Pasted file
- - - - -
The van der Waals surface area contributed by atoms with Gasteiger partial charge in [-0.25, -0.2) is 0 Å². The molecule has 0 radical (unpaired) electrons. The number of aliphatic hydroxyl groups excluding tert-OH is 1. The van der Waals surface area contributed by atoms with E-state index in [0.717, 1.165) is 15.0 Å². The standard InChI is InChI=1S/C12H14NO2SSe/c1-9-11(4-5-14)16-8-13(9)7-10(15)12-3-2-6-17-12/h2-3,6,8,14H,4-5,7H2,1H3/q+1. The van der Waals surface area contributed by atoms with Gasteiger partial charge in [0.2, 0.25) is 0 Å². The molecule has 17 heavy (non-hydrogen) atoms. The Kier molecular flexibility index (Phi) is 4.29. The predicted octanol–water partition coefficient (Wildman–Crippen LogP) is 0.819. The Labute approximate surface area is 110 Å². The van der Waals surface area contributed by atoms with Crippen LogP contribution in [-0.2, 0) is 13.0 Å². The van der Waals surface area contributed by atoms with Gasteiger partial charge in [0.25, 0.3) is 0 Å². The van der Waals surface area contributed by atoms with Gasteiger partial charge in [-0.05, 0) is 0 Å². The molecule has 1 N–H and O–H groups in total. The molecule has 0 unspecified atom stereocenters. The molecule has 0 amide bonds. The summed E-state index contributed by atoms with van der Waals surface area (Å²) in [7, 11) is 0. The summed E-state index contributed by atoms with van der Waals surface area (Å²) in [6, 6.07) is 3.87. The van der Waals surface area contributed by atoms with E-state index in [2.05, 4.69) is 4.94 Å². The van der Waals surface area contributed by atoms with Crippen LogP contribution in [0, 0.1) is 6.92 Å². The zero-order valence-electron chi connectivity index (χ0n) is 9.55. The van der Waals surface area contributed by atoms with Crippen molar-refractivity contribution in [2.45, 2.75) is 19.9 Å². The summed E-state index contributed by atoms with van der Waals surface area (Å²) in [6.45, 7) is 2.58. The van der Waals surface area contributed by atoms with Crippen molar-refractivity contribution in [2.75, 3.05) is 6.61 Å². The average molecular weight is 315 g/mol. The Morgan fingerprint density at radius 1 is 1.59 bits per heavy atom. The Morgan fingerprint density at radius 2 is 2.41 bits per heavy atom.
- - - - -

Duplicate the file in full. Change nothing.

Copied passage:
The van der Waals surface area contributed by atoms with Gasteiger partial charge in [-0.25, -0.2) is 0 Å². The molecule has 0 radical (unpaired) electrons. The number of aliphatic hydroxyl groups excluding tert-OH is 1. The van der Waals surface area contributed by atoms with E-state index in [0.717, 1.165) is 15.0 Å². The standard InChI is InChI=1S/C12H14NO2SSe/c1-9-11(4-5-14)16-8-13(9)7-10(15)12-3-2-6-17-12/h2-3,6,8,14H,4-5,7H2,1H3/q+1. The van der Waals surface area contributed by atoms with Gasteiger partial charge in [0.2, 0.25) is 0 Å². The molecule has 17 heavy (non-hydrogen) atoms. The Kier molecular flexibility index (Phi) is 4.29. The predicted octanol–water partition coefficient (Wildman–Crippen LogP) is 0.819. The Labute approximate surface area is 110 Å². The van der Waals surface area contributed by atoms with Crippen LogP contribution in [-0.2, 0) is 13.0 Å². The van der Waals surface area contributed by atoms with Gasteiger partial charge in [0.25, 0.3) is 0 Å². The van der Waals surface area contributed by atoms with Gasteiger partial charge in [-0.05, 0) is 0 Å². The molecule has 1 N–H and O–H groups in total. The molecule has 0 unspecified atom stereocenters. The molecule has 0 amide bonds. The summed E-state index contributed by atoms with van der Waals surface area (Å²) in [7, 11) is 0. The summed E-state index contributed by atoms with van der Waals surface area (Å²) in [6, 6.07) is 3.87. The van der Waals surface area contributed by atoms with E-state index in [2.05, 4.69) is 4.94 Å². The van der Waals surface area contributed by atoms with Crippen LogP contribution in [0, 0.1) is 6.92 Å². The zero-order valence-electron chi connectivity index (χ0n) is 9.55. The van der Waals surface area contributed by atoms with Crippen molar-refractivity contribution in [2.45, 2.75) is 19.9 Å². The summed E-state index contributed by atoms with van der Waals surface area (Å²) in [6.45, 7) is 2.58. The van der Waals surface area contributed by atoms with Crippen molar-refractivity contribution in [2.75, 3.05) is 6.61 Å². The average molecular weight is 315 g/mol. The Morgan fingerprint density at radius 1 is 1.59 bits per heavy atom. The Morgan fingerprint density at radius 2 is 2.41 bits per heavy atom.